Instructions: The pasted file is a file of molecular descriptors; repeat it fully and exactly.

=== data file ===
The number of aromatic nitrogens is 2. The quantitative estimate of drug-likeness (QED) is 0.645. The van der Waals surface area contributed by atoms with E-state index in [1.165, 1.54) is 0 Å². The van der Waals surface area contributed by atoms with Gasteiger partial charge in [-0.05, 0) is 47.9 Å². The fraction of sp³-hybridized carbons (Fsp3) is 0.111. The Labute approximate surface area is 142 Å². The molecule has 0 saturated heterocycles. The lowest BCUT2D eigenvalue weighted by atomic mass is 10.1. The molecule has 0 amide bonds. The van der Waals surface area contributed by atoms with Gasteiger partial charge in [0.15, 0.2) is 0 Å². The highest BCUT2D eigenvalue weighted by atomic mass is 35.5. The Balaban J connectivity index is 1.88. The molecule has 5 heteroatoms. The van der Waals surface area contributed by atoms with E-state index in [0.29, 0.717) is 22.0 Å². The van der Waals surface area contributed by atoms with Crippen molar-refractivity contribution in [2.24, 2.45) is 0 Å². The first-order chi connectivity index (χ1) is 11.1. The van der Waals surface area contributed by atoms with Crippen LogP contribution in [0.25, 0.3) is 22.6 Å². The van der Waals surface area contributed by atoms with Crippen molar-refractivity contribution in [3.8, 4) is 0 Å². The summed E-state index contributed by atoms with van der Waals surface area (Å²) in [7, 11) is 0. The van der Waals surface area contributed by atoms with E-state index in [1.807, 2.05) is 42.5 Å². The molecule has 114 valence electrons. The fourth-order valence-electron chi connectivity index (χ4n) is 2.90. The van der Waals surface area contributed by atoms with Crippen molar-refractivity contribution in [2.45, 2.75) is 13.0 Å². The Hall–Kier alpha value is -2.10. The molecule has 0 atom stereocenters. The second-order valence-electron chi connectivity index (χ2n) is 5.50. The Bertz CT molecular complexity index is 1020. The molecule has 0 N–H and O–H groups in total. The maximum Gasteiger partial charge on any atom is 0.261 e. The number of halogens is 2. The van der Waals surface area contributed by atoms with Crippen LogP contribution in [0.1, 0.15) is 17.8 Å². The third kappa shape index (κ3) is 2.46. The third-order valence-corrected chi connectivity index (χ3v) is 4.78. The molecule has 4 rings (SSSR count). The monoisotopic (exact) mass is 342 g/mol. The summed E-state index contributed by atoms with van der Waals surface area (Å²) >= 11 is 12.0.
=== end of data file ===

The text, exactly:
The number of aromatic nitrogens is 2. The quantitative estimate of drug-likeness (QED) is 0.645. The van der Waals surface area contributed by atoms with E-state index in [1.165, 1.54) is 0 Å². The van der Waals surface area contributed by atoms with Gasteiger partial charge in [-0.05, 0) is 47.9 Å². The fraction of sp³-hybridized carbons (Fsp3) is 0.111. The Labute approximate surface area is 142 Å². The molecule has 0 saturated heterocycles. The lowest BCUT2D eigenvalue weighted by atomic mass is 10.1. The molecule has 0 amide bonds. The van der Waals surface area contributed by atoms with Gasteiger partial charge in [0.15, 0.2) is 0 Å². The highest BCUT2D eigenvalue weighted by atomic mass is 35.5. The Balaban J connectivity index is 1.88. The molecule has 5 heteroatoms. The van der Waals surface area contributed by atoms with E-state index in [0.29, 0.717) is 22.0 Å². The van der Waals surface area contributed by atoms with Crippen molar-refractivity contribution in [2.24, 2.45) is 0 Å². The first-order chi connectivity index (χ1) is 11.1. The van der Waals surface area contributed by atoms with Crippen LogP contribution in [0.25, 0.3) is 22.6 Å². The van der Waals surface area contributed by atoms with Crippen molar-refractivity contribution in [3.8, 4) is 0 Å². The summed E-state index contributed by atoms with van der Waals surface area (Å²) in [7, 11) is 0. The van der Waals surface area contributed by atoms with E-state index in [1.807, 2.05) is 42.5 Å². The molecule has 114 valence electrons. The fourth-order valence-electron chi connectivity index (χ4n) is 2.90. The van der Waals surface area contributed by atoms with Crippen molar-refractivity contribution in [2.45, 2.75) is 13.0 Å². The Hall–Kier alpha value is -2.10. The molecule has 0 atom stereocenters. The second-order valence-electron chi connectivity index (χ2n) is 5.50. The Bertz CT molecular complexity index is 1020. The molecule has 0 N–H and O–H groups in total. The maximum Gasteiger partial charge on any atom is 0.261 e. The number of halogens is 2. The van der Waals surface area contributed by atoms with Crippen LogP contribution in [0.1, 0.15) is 17.8 Å². The third kappa shape index (κ3) is 2.46. The third-order valence-corrected chi connectivity index (χ3v) is 4.78. The molecule has 4 rings (SSSR count). The monoisotopic (exact) mass is 342 g/mol. The summed E-state index contributed by atoms with van der Waals surface area (Å²) >= 11 is 12.0.